Salmonella Scare Doesn't Slow Boston Food Truck Business

Customers say they still trust food trucks to be safe
Wikimedia/Monika M. Wahi

Earlier this month a salmonella outbreak and food violations prompted Clover Food Labs to shut down all the Boston area's Clover food trucks, which were some of the most popular vendors in Boston's thriving food truck scene. But the news does not appear to have damaged the business at other trucks in the area.

“Eating in public, eating food you didn’t prepare yourself, is a crapshoot. It just is," said tourist Wade Vaughan to the Boston Globe, who spotted him buying his lunch from a food truck. "I don’t bother thinking about it. I just love the concept. We live in a mobile era.”

There was some concern that the Clover shutdown would scare customers away from all food trucks, but while some customers said they were concerned about whether a food truck could be as clean and sanitized as a brick and mortar restaurant, most people still trust their food trucks.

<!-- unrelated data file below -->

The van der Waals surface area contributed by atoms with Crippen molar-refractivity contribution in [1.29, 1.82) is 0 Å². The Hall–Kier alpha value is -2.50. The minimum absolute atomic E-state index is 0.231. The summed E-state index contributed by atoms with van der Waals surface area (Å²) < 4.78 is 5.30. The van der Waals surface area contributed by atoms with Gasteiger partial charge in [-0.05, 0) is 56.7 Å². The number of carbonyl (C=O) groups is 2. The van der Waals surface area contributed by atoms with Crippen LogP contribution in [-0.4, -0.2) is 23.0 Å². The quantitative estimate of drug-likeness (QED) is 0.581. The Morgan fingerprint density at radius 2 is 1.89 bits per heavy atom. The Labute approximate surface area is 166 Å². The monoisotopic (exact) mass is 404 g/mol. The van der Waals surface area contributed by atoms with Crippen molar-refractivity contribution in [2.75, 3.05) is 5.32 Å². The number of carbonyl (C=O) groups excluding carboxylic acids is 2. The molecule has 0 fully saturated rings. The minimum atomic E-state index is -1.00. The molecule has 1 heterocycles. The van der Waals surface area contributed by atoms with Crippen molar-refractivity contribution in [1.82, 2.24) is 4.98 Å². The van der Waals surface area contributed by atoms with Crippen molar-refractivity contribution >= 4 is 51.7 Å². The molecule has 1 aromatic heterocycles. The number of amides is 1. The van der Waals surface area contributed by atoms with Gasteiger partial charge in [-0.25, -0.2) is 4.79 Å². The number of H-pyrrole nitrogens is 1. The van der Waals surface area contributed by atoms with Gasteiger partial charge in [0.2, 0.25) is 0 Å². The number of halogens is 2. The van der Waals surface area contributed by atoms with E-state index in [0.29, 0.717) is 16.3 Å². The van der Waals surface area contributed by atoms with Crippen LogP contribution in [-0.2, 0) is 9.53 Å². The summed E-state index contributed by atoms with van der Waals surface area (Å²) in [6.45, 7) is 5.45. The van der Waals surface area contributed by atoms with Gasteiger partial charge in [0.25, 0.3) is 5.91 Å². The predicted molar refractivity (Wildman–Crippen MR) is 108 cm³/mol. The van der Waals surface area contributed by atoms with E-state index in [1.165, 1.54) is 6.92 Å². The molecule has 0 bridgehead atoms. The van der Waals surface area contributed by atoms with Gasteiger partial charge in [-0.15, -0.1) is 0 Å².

“I admit when they were new, I was more reticent and often wondered how they could be kept clean, how instruments and equipment could get sanitized, and things like that," said food truck patron Leslie Ford. "But as they grew and became more popular, it became pretty clear to me that they were very well run, and very well organized.”

Chef and restaurant consultant Ben Shimamura told the Boston Globe that a certain risk comes with eating at any restaurant, but he didn't consider the risk to be higher if a restaurant happened to be on wheels.

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“I’m absolutely convinced that these trucks — all of [them] in general — are every bit as safe as any restaurant," he said. "And I have no special worries about food safety or sanitation. I’ll keep eating at them as long as they’re around."